As a designer, Hauger enjoys taking a client’s collections of objects and elevating them to unexplored heights and finding connections from one thing to another. “Basically, taking the various stories of their lives and weaving them together. And always keeping it light-hearted and full of cheeky humour.”
“I would describe my style as ‘storytelling’,” says artist and designer Stefanie Hauger. “I choose furniture, objects, finishes, and materials that speak to one another, that give each other a narrative and that don’t compete with one another for attention.” Hauger likes to draw from different eras, provenances, different languages, cultures and artisans, as long as there is a common thread in the visual language—"preferably as simple as possible, without being minimalist or overly understated”. The quest is for glamor over glitz, elegance but not necessarily luxury. “The most modest and humble object can have the loudest voice – I like creating those sorts of dynamics.”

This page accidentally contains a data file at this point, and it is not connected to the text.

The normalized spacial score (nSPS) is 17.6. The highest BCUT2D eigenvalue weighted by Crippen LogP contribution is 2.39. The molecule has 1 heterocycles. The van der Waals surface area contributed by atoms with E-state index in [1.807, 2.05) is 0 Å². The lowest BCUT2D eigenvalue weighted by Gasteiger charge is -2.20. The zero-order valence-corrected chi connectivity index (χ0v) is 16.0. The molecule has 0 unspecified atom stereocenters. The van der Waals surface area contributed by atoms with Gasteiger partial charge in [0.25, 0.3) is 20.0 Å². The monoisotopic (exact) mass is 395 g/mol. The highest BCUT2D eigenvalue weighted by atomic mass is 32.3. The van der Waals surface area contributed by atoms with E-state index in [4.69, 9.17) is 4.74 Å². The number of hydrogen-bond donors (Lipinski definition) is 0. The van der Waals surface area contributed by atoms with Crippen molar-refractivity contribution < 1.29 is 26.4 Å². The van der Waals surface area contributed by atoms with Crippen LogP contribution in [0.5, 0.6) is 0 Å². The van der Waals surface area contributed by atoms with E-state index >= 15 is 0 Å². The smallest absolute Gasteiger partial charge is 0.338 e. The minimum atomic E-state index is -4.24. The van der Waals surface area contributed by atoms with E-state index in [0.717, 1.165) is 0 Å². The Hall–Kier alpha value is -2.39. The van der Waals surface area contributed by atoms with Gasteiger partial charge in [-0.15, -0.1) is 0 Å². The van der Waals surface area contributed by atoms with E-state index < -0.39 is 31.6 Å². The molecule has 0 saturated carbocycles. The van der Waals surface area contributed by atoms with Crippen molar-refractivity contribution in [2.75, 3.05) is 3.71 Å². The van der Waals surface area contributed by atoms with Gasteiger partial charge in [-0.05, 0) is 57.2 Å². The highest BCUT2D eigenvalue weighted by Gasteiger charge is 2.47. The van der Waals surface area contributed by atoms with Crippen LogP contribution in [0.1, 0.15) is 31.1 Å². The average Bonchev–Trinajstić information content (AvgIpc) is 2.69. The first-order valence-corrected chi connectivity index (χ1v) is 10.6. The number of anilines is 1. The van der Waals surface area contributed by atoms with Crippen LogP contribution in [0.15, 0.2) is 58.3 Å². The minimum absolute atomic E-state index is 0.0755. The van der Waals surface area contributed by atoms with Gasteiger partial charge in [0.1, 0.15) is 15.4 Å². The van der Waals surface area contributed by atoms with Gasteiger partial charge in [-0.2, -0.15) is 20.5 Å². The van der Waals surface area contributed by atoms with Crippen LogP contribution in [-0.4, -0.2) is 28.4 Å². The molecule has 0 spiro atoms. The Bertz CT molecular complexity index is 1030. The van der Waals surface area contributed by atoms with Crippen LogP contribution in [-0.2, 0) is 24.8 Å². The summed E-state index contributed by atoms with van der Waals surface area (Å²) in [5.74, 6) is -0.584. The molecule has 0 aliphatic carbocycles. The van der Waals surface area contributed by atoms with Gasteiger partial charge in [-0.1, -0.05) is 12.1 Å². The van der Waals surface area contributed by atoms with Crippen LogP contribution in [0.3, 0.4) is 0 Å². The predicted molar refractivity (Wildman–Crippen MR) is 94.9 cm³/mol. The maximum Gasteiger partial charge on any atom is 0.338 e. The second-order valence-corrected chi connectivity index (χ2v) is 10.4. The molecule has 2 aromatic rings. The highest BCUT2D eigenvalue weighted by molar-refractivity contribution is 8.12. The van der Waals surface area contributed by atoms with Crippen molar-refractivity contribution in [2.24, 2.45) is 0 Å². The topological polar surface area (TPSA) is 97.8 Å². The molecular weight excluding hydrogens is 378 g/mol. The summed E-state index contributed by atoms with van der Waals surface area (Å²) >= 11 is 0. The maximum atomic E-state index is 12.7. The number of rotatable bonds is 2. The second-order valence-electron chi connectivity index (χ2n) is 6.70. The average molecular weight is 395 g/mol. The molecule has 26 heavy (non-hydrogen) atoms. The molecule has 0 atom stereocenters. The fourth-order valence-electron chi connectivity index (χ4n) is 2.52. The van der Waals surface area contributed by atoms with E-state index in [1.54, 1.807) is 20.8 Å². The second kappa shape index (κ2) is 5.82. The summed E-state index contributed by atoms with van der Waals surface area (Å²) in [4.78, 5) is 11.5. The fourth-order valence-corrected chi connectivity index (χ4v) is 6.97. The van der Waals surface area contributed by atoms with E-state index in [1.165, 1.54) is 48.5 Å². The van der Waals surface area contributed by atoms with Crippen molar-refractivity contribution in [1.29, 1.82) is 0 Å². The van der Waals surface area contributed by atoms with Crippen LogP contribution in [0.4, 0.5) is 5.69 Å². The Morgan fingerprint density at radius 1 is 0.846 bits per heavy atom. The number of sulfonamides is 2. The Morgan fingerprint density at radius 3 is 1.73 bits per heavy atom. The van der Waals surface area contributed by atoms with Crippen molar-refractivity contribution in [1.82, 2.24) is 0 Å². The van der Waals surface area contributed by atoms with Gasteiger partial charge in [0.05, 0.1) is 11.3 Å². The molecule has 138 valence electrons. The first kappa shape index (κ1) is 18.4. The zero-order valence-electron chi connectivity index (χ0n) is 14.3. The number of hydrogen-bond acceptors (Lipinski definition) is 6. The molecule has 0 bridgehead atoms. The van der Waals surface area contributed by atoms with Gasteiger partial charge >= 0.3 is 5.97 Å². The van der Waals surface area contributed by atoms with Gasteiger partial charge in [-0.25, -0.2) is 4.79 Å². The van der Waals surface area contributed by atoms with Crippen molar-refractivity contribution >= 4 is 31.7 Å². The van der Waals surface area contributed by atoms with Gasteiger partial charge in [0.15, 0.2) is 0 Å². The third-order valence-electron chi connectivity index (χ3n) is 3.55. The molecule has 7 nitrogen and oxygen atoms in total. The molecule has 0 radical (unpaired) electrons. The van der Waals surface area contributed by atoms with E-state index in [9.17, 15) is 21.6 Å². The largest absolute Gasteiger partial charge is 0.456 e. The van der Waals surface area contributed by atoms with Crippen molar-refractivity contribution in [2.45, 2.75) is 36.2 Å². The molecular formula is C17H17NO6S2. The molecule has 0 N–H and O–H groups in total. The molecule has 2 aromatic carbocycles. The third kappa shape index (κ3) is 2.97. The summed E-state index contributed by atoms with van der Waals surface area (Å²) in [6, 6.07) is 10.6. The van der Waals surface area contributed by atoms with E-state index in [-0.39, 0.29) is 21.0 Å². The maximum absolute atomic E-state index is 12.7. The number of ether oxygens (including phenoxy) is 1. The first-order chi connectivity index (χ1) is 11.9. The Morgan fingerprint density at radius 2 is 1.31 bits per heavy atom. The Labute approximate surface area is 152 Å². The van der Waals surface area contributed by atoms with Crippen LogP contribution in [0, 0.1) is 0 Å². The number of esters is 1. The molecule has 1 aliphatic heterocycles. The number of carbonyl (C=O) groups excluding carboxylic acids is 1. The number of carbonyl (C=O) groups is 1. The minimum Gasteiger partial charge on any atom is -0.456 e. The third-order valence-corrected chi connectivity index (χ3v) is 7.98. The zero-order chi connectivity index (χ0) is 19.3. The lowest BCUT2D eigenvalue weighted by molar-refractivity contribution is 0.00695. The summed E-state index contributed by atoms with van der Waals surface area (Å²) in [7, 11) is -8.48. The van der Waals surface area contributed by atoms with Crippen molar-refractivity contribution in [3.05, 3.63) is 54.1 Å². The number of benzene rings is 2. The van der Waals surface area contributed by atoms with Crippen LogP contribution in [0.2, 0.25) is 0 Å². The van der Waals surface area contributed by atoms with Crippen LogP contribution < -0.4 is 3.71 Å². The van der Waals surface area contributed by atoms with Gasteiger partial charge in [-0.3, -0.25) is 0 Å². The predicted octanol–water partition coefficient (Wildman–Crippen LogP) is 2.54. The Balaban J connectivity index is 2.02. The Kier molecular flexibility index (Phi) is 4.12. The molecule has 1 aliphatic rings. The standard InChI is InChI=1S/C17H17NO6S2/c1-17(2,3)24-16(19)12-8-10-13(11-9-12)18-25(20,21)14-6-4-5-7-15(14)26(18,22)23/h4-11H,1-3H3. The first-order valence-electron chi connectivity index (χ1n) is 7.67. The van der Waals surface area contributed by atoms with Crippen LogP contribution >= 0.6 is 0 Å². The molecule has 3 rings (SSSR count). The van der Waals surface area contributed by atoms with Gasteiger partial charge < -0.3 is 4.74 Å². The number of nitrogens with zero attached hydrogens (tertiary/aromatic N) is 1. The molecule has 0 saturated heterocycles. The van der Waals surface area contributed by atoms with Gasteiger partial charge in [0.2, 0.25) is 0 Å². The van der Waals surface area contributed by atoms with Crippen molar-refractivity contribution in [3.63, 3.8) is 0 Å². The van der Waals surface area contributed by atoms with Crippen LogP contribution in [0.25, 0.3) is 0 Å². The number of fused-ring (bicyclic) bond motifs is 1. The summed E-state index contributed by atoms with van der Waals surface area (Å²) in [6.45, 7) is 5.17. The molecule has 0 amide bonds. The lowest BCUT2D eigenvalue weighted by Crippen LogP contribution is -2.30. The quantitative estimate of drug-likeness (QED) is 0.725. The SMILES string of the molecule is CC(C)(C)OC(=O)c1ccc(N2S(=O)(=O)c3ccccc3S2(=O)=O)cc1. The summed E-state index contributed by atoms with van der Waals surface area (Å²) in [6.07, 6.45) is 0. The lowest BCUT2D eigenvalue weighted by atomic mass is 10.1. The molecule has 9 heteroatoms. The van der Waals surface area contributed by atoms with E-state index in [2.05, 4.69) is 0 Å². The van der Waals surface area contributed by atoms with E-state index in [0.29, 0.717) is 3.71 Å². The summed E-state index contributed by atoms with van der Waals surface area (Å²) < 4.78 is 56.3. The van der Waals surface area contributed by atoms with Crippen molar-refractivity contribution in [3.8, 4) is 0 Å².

Hauger doesn’t use the word eclectic too loosely or too often, but admits that there are “definitely very eclectic elements to the way I design so that the client’s personality and life is celebrated rather than brushed over and white-washed by a particular ‘style’ that may be fashionable or specific to a designer”. Ultimately, she concedes, it’s the client’s home, which should be honored and respected above and beyond the designer’s own ego. “That said, I can also be brutally honest and edit where I feel this is necessary to create harmony, and reduce chatter that is too loud within the home.”
In her own home, Hauger creates a symbiotic celebration of the past and the present. “I adore living with the pieces I have inherited, and which remind me of my ancestors and loved ones that have passed on. I feel their presence in the energies that the pieces which once belonged to them still hold within.
“I believe that the past and present should draw energy from one another and, needless to say, they are all pieces of my personal rhetoric and history.”